Travel Profile: Kinky Friedman

SR: That’s really amazing to hear the passion that you have with your music. Now, I read that Willie Nelson is sort of your personal muse. Expand on that for our readers.

KF: Willie called me in the middle of the night one night and asked me what I was doing. I told him I was watching Matlock. Willie said to me, “Stop watching it, that’s a sure sign of depression. It’s very negative to be watching Matlock. Turn it off and start writing Kinky, start writing.” Which I did, and that’s how I came up with these last 12 or 14 songs. They are the first songs I’ve written in 40 years. I’ve been writing books and stuff, but not music, because I didn’t think it had a chance of getting out there anymore.

I have an upcoming tour about to start and these kinds of non-stop tours are a very good thing. It is a tonic. The older you get the more you appreciate it. It really is a privilege to be able to get out there, play for people and connect with them. These new songs to me are phenomenal, even though it’s been 40 years, the new ones have percolated through my life. I sprinkle the set with about six of them. I still do all the old stuff too, but the songs are older than the audience in most places. Germany is a perfect example. I’m kind of the new David Hasselhoff of Germany. The young people are all showing up now and selling out the shows. They like the trouble makers. Yes, they like the country music, but it’s more about the trouble making.

Travel Profile: Kinky Friedman© Jörg Schubert

SR: Wow, that’s unreal. One thing I want to really touch on is how you say performing music is a privilege. One of our core objectives is to bring people together while traveling, and I believe music is one of the key pillars that does just that. You don’t have to have the same background or speak the same language to congregate in one room. Now, tying it into your upcoming tour, how special is it after all these years to be able to tour the United States like you’re about to embark on?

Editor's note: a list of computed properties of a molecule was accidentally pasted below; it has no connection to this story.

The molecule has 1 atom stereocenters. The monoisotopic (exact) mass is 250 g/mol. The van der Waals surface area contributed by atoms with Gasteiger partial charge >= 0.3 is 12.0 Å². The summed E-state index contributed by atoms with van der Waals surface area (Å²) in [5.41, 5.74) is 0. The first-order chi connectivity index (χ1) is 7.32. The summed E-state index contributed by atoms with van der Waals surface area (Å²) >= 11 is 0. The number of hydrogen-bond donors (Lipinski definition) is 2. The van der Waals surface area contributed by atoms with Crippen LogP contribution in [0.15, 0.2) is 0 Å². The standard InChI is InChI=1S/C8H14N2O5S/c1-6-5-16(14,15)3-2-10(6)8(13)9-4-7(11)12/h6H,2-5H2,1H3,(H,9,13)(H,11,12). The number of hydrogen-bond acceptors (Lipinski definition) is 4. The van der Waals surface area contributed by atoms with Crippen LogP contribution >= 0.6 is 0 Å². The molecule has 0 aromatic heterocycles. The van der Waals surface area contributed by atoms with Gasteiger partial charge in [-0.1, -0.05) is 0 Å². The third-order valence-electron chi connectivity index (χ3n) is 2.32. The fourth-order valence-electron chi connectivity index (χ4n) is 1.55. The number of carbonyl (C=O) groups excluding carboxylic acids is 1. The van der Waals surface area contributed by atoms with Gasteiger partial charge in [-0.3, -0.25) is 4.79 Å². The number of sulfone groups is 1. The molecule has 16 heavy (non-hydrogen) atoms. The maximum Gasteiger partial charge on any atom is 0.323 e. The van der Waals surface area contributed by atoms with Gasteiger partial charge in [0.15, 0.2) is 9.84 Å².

KF: It’s going to be a real pleasure. It’ll be great financially, but it will be a real test. Most people can’t perform every night in a different town. As Willie says, “The trick is to get on to the next big town without slashing your wrists.” He also says, “If you fail at something long enough you become a legend.” That’s essentially what he’s doing by staying on the road, and that’s what I’m doing by this Bataan-Death-March-kind-of-a tour. There are no days off between 34 cities. This is definitely not nostalgia, because my older stuff wasn’t mainstream to begin with.

I’m looking forward to everything though. It’s like I’m a child, even though I’m 72 years old. I do read at the 74 year old level though. It’s unbelievable. I’m going deaf, which I like of course, because you don’t have to listen to all the bullshit of the world. I’ll tell the audiences stories about being deaf, which are fun. Sound checks are hell, but once the shows start going it doesn’t seem to matter. This time it’s a pretty well put together tour, in other words we aren’t driving eight hours to get to the venue and having to play that night. It will be East Coast and Midwest. It will be a very nice time to be travelling.

SR: That sounds very exciting. Amazing that you’re still hitting the road with such fervor at your age. Lastly, I always like to ask musicians who are well traveled if there are any destinations they haven’t been to, and still want to hit. Do you have a couple still on your list?

KF: Well, I avoid Austin as much as possible! I don’t know. I have been to a lot of places. I don’t really have a bucket list or anything like that. It all depends who you’re with. That makes a lot of difference. I never really liked Europe, but I’ve got to admit these audiences were so good the last time I was there. The young folks really know the stuff. I’d like to go to Iwo Jima. I’ve never been there. I would like to see some of the islands in the pacific. I’ve been to Samoa and Hawaii extensively though. It really is about who you’re traveling with in the end.

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For more on Kinky Friedman visit his website:

Travel Profile: Kinky Friedman

About The Writer
Sean Ritchie

By: Sean Ritchie | Published on April 6, 2017